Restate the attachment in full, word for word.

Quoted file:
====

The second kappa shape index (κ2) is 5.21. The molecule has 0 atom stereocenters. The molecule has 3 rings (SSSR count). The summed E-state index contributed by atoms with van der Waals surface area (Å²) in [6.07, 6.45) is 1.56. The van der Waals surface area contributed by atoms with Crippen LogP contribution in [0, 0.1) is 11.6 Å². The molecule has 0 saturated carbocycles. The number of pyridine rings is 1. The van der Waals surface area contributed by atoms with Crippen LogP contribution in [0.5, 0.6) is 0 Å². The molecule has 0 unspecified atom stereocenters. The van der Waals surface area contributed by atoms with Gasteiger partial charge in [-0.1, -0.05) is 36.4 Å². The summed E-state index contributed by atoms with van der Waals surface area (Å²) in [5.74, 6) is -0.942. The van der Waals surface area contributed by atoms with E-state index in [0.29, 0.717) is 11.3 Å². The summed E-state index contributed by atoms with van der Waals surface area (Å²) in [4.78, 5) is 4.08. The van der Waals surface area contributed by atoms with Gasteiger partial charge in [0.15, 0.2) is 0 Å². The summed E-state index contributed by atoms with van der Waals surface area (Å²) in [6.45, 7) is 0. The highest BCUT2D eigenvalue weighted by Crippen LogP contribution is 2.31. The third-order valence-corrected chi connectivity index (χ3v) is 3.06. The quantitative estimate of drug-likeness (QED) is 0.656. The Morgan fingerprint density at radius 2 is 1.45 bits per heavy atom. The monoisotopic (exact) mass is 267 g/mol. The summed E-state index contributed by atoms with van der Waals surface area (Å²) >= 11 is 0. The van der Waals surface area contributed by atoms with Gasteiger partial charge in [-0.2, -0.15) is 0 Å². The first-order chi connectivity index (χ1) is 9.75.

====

The second kappa shape index (κ2) is 5.21. The molecule has 0 atom stereocenters. The molecule has 3 rings (SSSR count). The summed E-state index contributed by atoms with van der Waals surface area (Å²) in [6.07, 6.45) is 1.56. The van der Waals surface area contributed by atoms with Crippen LogP contribution in [0, 0.1) is 11.6 Å². The molecule has 0 saturated carbocycles. The number of pyridine rings is 1. The van der Waals surface area contributed by atoms with Crippen LogP contribution in [0.5, 0.6) is 0 Å². The molecule has 0 unspecified atom stereocenters. The van der Waals surface area contributed by atoms with Gasteiger partial charge in [-0.1, -0.05) is 36.4 Å². The summed E-state index contributed by atoms with van der Waals surface area (Å²) in [5.74, 6) is -0.942. The van der Waals surface area contributed by atoms with E-state index in [0.29, 0.717) is 11.3 Å². The summed E-state index contributed by atoms with van der Waals surface area (Å²) in [4.78, 5) is 4.08. The van der Waals surface area contributed by atoms with Gasteiger partial charge in [0.15, 0.2) is 0 Å². The summed E-state index contributed by atoms with van der Waals surface area (Å²) in [6.45, 7) is 0. The highest BCUT2D eigenvalue weighted by Crippen LogP contribution is 2.31. The third-order valence-corrected chi connectivity index (χ3v) is 3.06. The quantitative estimate of drug-likeness (QED) is 0.656. The Morgan fingerprint density at radius 2 is 1.45 bits per heavy atom. The monoisotopic (exact) mass is 267 g/mol. The summed E-state index contributed by atoms with van der Waals surface area (Å²) >= 11 is 0. The van der Waals surface area contributed by atoms with Gasteiger partial charge in [-0.2, -0.15) is 0 Å². The first-order chi connectivity index (χ1) is 9.75.